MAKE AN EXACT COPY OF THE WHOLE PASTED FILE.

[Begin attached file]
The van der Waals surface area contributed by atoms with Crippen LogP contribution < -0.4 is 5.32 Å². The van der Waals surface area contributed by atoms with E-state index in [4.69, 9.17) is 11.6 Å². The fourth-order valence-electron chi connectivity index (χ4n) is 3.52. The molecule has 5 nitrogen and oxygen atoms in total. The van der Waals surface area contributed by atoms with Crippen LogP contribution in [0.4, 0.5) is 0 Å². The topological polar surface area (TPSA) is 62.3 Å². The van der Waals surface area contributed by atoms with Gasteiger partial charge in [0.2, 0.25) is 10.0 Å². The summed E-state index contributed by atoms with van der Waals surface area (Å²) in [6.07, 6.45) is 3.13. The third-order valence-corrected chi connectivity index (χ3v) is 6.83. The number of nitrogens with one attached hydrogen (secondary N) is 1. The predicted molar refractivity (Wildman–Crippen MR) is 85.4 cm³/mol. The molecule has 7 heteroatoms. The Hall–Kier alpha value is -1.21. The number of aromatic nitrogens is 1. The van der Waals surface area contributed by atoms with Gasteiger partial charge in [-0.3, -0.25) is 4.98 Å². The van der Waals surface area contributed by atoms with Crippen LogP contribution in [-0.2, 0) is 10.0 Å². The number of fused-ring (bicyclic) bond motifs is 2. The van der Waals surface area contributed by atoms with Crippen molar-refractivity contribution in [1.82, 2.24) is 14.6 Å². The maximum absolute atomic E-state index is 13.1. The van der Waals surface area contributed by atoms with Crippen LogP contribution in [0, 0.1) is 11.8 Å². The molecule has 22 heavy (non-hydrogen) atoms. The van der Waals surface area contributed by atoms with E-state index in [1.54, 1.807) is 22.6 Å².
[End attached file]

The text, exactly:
The van der Waals surface area contributed by atoms with Crippen LogP contribution < -0.4 is 5.32 Å². The van der Waals surface area contributed by atoms with E-state index in [4.69, 9.17) is 11.6 Å². The fourth-order valence-electron chi connectivity index (χ4n) is 3.52. The molecule has 5 nitrogen and oxygen atoms in total. The van der Waals surface area contributed by atoms with Crippen LogP contribution in [0.4, 0.5) is 0 Å². The topological polar surface area (TPSA) is 62.3 Å². The van der Waals surface area contributed by atoms with Gasteiger partial charge in [0.2, 0.25) is 10.0 Å². The summed E-state index contributed by atoms with van der Waals surface area (Å²) in [6.07, 6.45) is 3.13. The third-order valence-corrected chi connectivity index (χ3v) is 6.83. The number of nitrogens with one attached hydrogen (secondary N) is 1. The predicted molar refractivity (Wildman–Crippen MR) is 85.4 cm³/mol. The molecule has 7 heteroatoms. The Hall–Kier alpha value is -1.21. The number of aromatic nitrogens is 1. The van der Waals surface area contributed by atoms with Gasteiger partial charge in [-0.3, -0.25) is 4.98 Å². The van der Waals surface area contributed by atoms with Crippen LogP contribution in [-0.2, 0) is 10.0 Å². The number of fused-ring (bicyclic) bond motifs is 2. The van der Waals surface area contributed by atoms with Crippen molar-refractivity contribution in [1.82, 2.24) is 14.6 Å². The maximum absolute atomic E-state index is 13.1. The van der Waals surface area contributed by atoms with Crippen LogP contribution in [0, 0.1) is 11.8 Å². The molecule has 22 heavy (non-hydrogen) atoms. The van der Waals surface area contributed by atoms with E-state index in [1.54, 1.807) is 22.6 Å².